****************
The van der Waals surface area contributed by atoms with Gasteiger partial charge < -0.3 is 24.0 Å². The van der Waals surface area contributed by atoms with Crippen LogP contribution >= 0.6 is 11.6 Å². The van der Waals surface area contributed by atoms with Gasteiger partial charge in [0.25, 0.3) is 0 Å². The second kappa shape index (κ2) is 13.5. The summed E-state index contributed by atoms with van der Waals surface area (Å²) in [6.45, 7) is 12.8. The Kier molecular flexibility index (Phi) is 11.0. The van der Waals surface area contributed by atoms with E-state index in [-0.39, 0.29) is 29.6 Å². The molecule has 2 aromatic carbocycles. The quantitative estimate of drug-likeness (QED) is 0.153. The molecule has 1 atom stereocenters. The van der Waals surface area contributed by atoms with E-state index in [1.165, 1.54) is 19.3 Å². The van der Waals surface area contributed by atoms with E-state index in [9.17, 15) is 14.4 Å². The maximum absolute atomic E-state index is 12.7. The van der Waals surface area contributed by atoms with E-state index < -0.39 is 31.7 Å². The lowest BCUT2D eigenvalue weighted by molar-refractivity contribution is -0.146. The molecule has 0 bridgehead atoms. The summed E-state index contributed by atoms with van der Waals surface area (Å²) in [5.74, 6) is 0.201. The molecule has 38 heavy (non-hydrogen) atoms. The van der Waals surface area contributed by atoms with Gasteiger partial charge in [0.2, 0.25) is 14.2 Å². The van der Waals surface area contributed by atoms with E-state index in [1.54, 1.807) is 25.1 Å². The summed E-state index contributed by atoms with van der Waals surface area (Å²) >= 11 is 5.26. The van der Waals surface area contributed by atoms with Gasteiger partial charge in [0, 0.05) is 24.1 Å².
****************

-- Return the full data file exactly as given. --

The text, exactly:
The van der Waals surface area contributed by atoms with Gasteiger partial charge < -0.3 is 24.0 Å². The van der Waals surface area contributed by atoms with Crippen LogP contribution >= 0.6 is 11.6 Å². The van der Waals surface area contributed by atoms with Gasteiger partial charge in [0.25, 0.3) is 0 Å². The second kappa shape index (κ2) is 13.5. The summed E-state index contributed by atoms with van der Waals surface area (Å²) in [6.45, 7) is 12.8. The Kier molecular flexibility index (Phi) is 11.0. The van der Waals surface area contributed by atoms with E-state index in [-0.39, 0.29) is 29.6 Å². The molecule has 2 aromatic carbocycles. The quantitative estimate of drug-likeness (QED) is 0.153. The molecule has 1 atom stereocenters. The van der Waals surface area contributed by atoms with E-state index in [1.165, 1.54) is 19.3 Å². The van der Waals surface area contributed by atoms with E-state index in [9.17, 15) is 14.4 Å². The maximum absolute atomic E-state index is 12.7. The van der Waals surface area contributed by atoms with E-state index < -0.39 is 31.7 Å². The lowest BCUT2D eigenvalue weighted by molar-refractivity contribution is -0.146. The molecule has 0 bridgehead atoms. The summed E-state index contributed by atoms with van der Waals surface area (Å²) in [5.74, 6) is 0.201. The molecule has 38 heavy (non-hydrogen) atoms. The van der Waals surface area contributed by atoms with Gasteiger partial charge in [0.2, 0.25) is 14.2 Å². The van der Waals surface area contributed by atoms with E-state index in [1.54, 1.807) is 25.1 Å². The summed E-state index contributed by atoms with van der Waals surface area (Å²) >= 11 is 5.26. The van der Waals surface area contributed by atoms with Gasteiger partial charge in [0, 0.05) is 24.1 Å².